Who agrees that renewable energies are a bad thing? Less and less people. Who thinks that renewables are still not that efficient when compared to fossil fuels? Perhaps a few more people would agree with this statement. Just to give an example, about 21% of the European Union’s energy needs are provided by renewable and clean energies, is it a lot? Too little? Just right? Of course, too little, however when we compare it to the trend, we can see that in 2005 it was a mere 10% and since then it was steadily rising and even increasing speed. Africa’s economic development is speeding up, and so are the energy demands, and although no data is available at present on the impact of clean and renewable energies on the African continent, we witness many stories on clean energy projects at the community level across the whole continent. South-East Asia energy ministers set a target to 35% of energy coming from renewables by 2025, quite soon! The trend is there, and the example is there.
This is not only about replacing one energy provider with another but also an actual revolution that goes from large companies and energy giants to the possibility of single households being off the grid and providing for their own energy needs, at least partly. We are looking at the democratisation of energy production and distribution, one of the essential keys to achieving sustainability. Does that mean the energy production and distribution giants existing today will disappear? Highly unlikely, because many of them are also investing in renewables today with massive solar farms or windmills for example. Nonetheless, it would be next to impossible for a single household to dig up enough oil and gas to sustain their energy needs, or even for districts and villages produce their own energy and construct pipelines to every house. Whereas, with renewable energies, this is not only possible but also fostered and promoted.
This is the dawn of the post-carbon era, the new times ahead foresees that each and every household can contribute to their own energy needs and perhaps even more, we are talking of small-scale interventions with small scale technologies which have a huge potential for impact on employment. The best thing about it is that this is a global trend that we can witness happening from Latin America to West Africa, from West Africa to Europe all the way to Asia. Everywhere we see a conjunction of activating communities, local and national governments coming up with incentives and tax reductions to producing sustainable and renewable energy, and civil society organisations alongside with enterprises on the forefront pioneering this new mindset that includes environmental preservation, social justice, profit making and employment opportunities. There is a quite large network of bodies and organisations out there advocating for recognising, validating and implementing green jobs and it is growing across the public, private and third sectors. A clear definition of what a “Green Job” is may not yet exist, however, one clear thing is that this time of employment has a bottom-up approach, is people centred and is the result of grassroot initiatives (until now mostly initiated by the civil society). We are still in the piloting phase of green employment, and we can witness countless projects, from small to large-scale on the creation of green livelihoods, focused on developing, at least to some extent, local autonomy and control when it comes to production and distribution, forming cross-sectoral networks and alliances in order to pressure stakeholders, authorities and the market on the importance and efficacy of green economy and therefore green jobs.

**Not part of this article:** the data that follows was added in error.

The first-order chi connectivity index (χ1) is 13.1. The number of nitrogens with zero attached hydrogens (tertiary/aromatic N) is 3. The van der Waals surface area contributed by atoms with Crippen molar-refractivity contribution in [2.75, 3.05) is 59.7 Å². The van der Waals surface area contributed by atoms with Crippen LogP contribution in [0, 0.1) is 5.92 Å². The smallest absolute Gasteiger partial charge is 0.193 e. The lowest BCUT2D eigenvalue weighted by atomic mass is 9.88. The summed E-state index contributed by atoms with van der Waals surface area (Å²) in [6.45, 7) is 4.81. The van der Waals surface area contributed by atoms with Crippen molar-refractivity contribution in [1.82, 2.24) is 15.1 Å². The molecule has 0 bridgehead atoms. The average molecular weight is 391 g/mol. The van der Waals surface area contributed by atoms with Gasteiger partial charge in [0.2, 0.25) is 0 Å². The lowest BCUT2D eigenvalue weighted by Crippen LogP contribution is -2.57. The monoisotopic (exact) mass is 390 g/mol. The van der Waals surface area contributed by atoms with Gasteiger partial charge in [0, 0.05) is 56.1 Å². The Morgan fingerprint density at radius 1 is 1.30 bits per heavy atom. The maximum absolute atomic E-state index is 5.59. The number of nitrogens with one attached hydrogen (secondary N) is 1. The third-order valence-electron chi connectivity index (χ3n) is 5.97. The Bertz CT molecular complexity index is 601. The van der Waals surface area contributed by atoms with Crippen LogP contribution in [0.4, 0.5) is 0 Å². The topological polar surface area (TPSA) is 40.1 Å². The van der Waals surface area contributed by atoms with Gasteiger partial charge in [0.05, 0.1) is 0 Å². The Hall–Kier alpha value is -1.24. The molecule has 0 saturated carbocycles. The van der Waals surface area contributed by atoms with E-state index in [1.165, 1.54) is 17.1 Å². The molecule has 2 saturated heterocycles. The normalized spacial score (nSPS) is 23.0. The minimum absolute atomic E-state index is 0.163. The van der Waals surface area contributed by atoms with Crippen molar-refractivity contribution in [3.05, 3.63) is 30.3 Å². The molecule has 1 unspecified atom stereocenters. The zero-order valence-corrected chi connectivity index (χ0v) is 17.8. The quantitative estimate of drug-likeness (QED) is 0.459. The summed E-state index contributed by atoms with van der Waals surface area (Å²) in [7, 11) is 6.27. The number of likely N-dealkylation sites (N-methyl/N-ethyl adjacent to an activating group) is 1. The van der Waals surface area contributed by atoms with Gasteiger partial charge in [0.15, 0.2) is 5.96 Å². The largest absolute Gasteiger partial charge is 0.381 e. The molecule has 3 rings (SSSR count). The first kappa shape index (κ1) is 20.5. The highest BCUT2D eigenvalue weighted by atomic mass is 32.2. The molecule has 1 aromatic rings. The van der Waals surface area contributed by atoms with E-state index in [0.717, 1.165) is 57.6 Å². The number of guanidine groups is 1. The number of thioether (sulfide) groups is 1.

Now imagine how many people are employed today in fossil-fuels, gas and carbon based energy production processes, of course it requires a lot of workers with the most diverse backgrounds, from the extraction plants, to the pipelines and transport as well as refineries and energy management. This requires a plethora of workers and specialists to be located in the same working place in order to make all the infrastructures work properly, which means a constant need of workers’ relocation and movement to the workplace.
What if at least part of the energy production and distribution are localised, then there will be a need for local professionals for the management, installment, maintenance, etc. of these local renewable energy sources, thus upskilling existing workers, maintaining a local job active market in the field of energy, and answering multiple local needs, from energy to employability. The best thing about this is that regardless of whether the communities are located in the developing or developed world at this stage we are all together just taking the very first step.